John Barnes, Historian

Lord Bellwin of the City of Leeds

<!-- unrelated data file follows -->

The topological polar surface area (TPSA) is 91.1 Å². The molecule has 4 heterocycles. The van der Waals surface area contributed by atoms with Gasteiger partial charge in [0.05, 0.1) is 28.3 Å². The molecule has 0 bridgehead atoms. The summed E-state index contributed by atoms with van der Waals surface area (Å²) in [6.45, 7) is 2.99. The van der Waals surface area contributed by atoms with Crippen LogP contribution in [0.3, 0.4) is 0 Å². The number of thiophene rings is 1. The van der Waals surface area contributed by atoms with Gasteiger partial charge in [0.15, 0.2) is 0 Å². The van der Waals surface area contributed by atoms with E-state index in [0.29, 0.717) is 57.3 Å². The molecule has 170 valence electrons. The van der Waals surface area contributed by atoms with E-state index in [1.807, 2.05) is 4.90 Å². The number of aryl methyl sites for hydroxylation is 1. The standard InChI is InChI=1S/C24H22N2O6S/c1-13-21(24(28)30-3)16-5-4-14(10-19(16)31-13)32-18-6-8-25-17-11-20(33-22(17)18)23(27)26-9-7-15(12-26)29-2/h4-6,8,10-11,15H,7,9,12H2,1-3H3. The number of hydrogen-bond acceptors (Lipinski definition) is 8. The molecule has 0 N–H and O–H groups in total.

In the late 1970s Irwin Bellow was one of the three outstanding figures in Conservative local government circles. Joint Vice Chairman of the Conservatives Local Government Advisory Committee with John Grugeon of Kent, he was known to be an expert on local government finance, but it was still an enormous surprise, not least him, when he was plucked from the leadership of Leeds City Council, given a peerage and propelled on to the Government front benches in the House of Lords when Margaret Thatcher took office in 1979. Not altogether surprisingly he had some early difficulties, particularly when that November he was asked to introduce and pilot the Local Government, Planning and Land Bill through the Lords before it went to the Commons. Lady Young, who had got to know him when at the DOE in 1973-4 and was one of his sponsors, was able to give him advice and help, but it was almost certainly a relief to him when the Government gave way to its Labour critics and the bill was withdrawn. It was subsequently reintroduced in the Commons and Bellwin piloted on to the statute book in 1980. Its central provision was a major revision of the way in which the government grant aided local government, but among its other provisions were several that delighted Bellwin, the removal of a number of detailed controls over local government, the insistence that direct labour departments must show a return on their work and the first steps towards to introducing market competition into the provision of services. That the new block grant system was complex, Bellwin never denied, but he believed it to be more transparent and much fairer as a mechanism for equalising the position of local authorities if they conformed to an expenditure norm. If they insisted on spending more they would have to rely increasingly on the ratepayer to meet the extra. Although Conservative controlled, all three local government associations were bitterly opposed to the bill and in the Lords Bellwin had to confront both the Presidents of the Country Councils Association and the District Councils Association, Lords Ridley and Sandford. It was a baptism of fire handled with quiet good humour and common sense and it earned Bellwin a great deal of respect. He was less happy when in 1981 the Government imposed targets on local authorities that in the case of Conservative authorities were often below their grant related assessment, and although he loyally piloted the Local Government Finance Bill through the Lords in 1981, it was doubtful whether he really approved of capping. However, he was one of the old school of local councillors who believed that local authorities should respect the mandate given to government and he knew that they would play into Treasury hands if they resisted pressure to moderate their expenditure. Bellwin was rewarded for his efforts by being made Minister of State in the Department of the Environment in 1983, but he stepped down a year later, and became a member of the New Towns Commission in 1985. Although there may have been other reasons for his decision to leave the Government, there was good reason to believe that he was not entirely happy with the increasing grip the Treasury was exerting over local government finance. But an earnest search for alternatives was to no avail and the poll tax, even in the form advocated by his former colleague, John Grugeon, was thought unacceptable. Janet Young, a good friend, believes that he "was dismayed by some parts of his party's approach to local government and that the job simply became less agreeable to him".